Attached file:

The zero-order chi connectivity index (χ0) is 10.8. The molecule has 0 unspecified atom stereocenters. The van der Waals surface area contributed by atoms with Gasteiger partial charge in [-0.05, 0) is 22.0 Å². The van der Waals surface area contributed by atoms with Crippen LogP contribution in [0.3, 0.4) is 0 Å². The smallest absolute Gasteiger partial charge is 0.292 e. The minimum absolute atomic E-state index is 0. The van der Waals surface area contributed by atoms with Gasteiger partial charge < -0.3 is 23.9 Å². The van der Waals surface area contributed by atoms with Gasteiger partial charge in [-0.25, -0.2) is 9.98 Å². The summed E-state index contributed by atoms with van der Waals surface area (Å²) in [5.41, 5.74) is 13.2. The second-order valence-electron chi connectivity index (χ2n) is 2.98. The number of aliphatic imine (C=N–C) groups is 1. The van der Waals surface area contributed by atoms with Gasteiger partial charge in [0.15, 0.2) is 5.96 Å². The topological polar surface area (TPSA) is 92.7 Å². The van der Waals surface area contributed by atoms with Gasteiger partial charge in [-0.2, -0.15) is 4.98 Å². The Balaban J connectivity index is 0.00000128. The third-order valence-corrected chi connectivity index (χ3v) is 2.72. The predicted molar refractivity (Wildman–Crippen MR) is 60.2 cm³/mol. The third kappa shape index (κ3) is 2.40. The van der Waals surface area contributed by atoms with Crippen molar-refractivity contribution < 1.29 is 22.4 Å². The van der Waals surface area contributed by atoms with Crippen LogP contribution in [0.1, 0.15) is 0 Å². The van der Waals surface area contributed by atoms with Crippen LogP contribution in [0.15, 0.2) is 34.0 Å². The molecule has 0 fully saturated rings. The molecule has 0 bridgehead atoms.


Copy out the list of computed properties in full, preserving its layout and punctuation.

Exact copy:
The zero-order chi connectivity index (χ0) is 10.8. The molecule has 0 unspecified atom stereocenters. The van der Waals surface area contributed by atoms with Gasteiger partial charge in [-0.05, 0) is 22.0 Å². The van der Waals surface area contributed by atoms with Crippen LogP contribution in [0.3, 0.4) is 0 Å². The smallest absolute Gasteiger partial charge is 0.292 e. The minimum absolute atomic E-state index is 0. The van der Waals surface area contributed by atoms with Gasteiger partial charge < -0.3 is 23.9 Å². The van der Waals surface area contributed by atoms with Gasteiger partial charge in [-0.25, -0.2) is 9.98 Å². The summed E-state index contributed by atoms with van der Waals surface area (Å²) in [5.41, 5.74) is 13.2. The second-order valence-electron chi connectivity index (χ2n) is 2.98. The number of aliphatic imine (C=N–C) groups is 1. The van der Waals surface area contributed by atoms with Gasteiger partial charge in [0.15, 0.2) is 5.96 Å². The topological polar surface area (TPSA) is 92.7 Å². The van der Waals surface area contributed by atoms with Gasteiger partial charge in [-0.2, -0.15) is 4.98 Å². The Balaban J connectivity index is 0.00000128. The third-order valence-corrected chi connectivity index (χ3v) is 2.72. The predicted molar refractivity (Wildman–Crippen MR) is 60.2 cm³/mol. The third kappa shape index (κ3) is 2.40. The van der Waals surface area contributed by atoms with Crippen molar-refractivity contribution < 1.29 is 22.4 Å². The van der Waals surface area contributed by atoms with Crippen LogP contribution in [0.1, 0.15) is 0 Å². The van der Waals surface area contributed by atoms with Crippen LogP contribution in [0.15, 0.2) is 34.0 Å². The molecule has 0 fully saturated rings. The molecule has 0 bridgehead atoms.